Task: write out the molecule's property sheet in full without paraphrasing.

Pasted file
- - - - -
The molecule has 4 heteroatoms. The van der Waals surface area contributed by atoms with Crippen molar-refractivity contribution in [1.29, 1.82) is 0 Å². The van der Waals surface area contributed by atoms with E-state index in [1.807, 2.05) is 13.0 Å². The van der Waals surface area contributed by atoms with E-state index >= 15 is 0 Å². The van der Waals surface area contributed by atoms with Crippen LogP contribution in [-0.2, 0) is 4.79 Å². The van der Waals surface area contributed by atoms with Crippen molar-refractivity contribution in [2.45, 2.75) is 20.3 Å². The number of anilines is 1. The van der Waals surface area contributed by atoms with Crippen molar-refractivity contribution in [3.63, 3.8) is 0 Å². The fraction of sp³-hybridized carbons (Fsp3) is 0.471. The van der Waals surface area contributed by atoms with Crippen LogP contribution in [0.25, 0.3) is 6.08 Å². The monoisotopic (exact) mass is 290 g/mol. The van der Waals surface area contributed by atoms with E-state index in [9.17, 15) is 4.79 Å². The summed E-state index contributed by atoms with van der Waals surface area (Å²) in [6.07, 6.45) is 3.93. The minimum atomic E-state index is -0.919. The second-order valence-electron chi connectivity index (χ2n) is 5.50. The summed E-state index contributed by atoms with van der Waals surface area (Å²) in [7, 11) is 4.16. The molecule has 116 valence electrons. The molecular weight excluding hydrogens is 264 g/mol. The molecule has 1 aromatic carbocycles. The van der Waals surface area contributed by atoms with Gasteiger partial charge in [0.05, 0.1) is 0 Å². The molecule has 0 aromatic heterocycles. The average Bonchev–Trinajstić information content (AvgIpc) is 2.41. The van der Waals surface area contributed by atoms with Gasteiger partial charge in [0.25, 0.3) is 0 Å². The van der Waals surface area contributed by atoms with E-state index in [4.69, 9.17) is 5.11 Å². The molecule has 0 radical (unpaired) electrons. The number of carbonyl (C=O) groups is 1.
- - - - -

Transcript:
The molecule has 4 heteroatoms. The van der Waals surface area contributed by atoms with Crippen molar-refractivity contribution in [1.29, 1.82) is 0 Å². The van der Waals surface area contributed by atoms with E-state index in [1.807, 2.05) is 13.0 Å². The van der Waals surface area contributed by atoms with E-state index >= 15 is 0 Å². The van der Waals surface area contributed by atoms with Crippen LogP contribution in [-0.2, 0) is 4.79 Å². The van der Waals surface area contributed by atoms with Crippen molar-refractivity contribution in [2.45, 2.75) is 20.3 Å². The number of anilines is 1. The van der Waals surface area contributed by atoms with Crippen molar-refractivity contribution in [3.63, 3.8) is 0 Å². The fraction of sp³-hybridized carbons (Fsp3) is 0.471. The van der Waals surface area contributed by atoms with Crippen LogP contribution in [0.25, 0.3) is 6.08 Å². The monoisotopic (exact) mass is 290 g/mol. The van der Waals surface area contributed by atoms with E-state index in [9.17, 15) is 4.79 Å². The summed E-state index contributed by atoms with van der Waals surface area (Å²) in [6.07, 6.45) is 3.93. The minimum atomic E-state index is -0.919. The second-order valence-electron chi connectivity index (χ2n) is 5.50. The summed E-state index contributed by atoms with van der Waals surface area (Å²) in [7, 11) is 4.16. The molecule has 116 valence electrons. The molecular weight excluding hydrogens is 264 g/mol. The molecule has 1 aromatic carbocycles. The van der Waals surface area contributed by atoms with Gasteiger partial charge in [0.05, 0.1) is 0 Å². The molecule has 0 aromatic heterocycles. The average Bonchev–Trinajstić information content (AvgIpc) is 2.41. The van der Waals surface area contributed by atoms with Gasteiger partial charge in [0.25, 0.3) is 0 Å². The van der Waals surface area contributed by atoms with E-state index in [4.69, 9.17) is 5.11 Å². The molecule has 0 radical (unpaired) electrons. The number of carbonyl (C=O) groups is 1.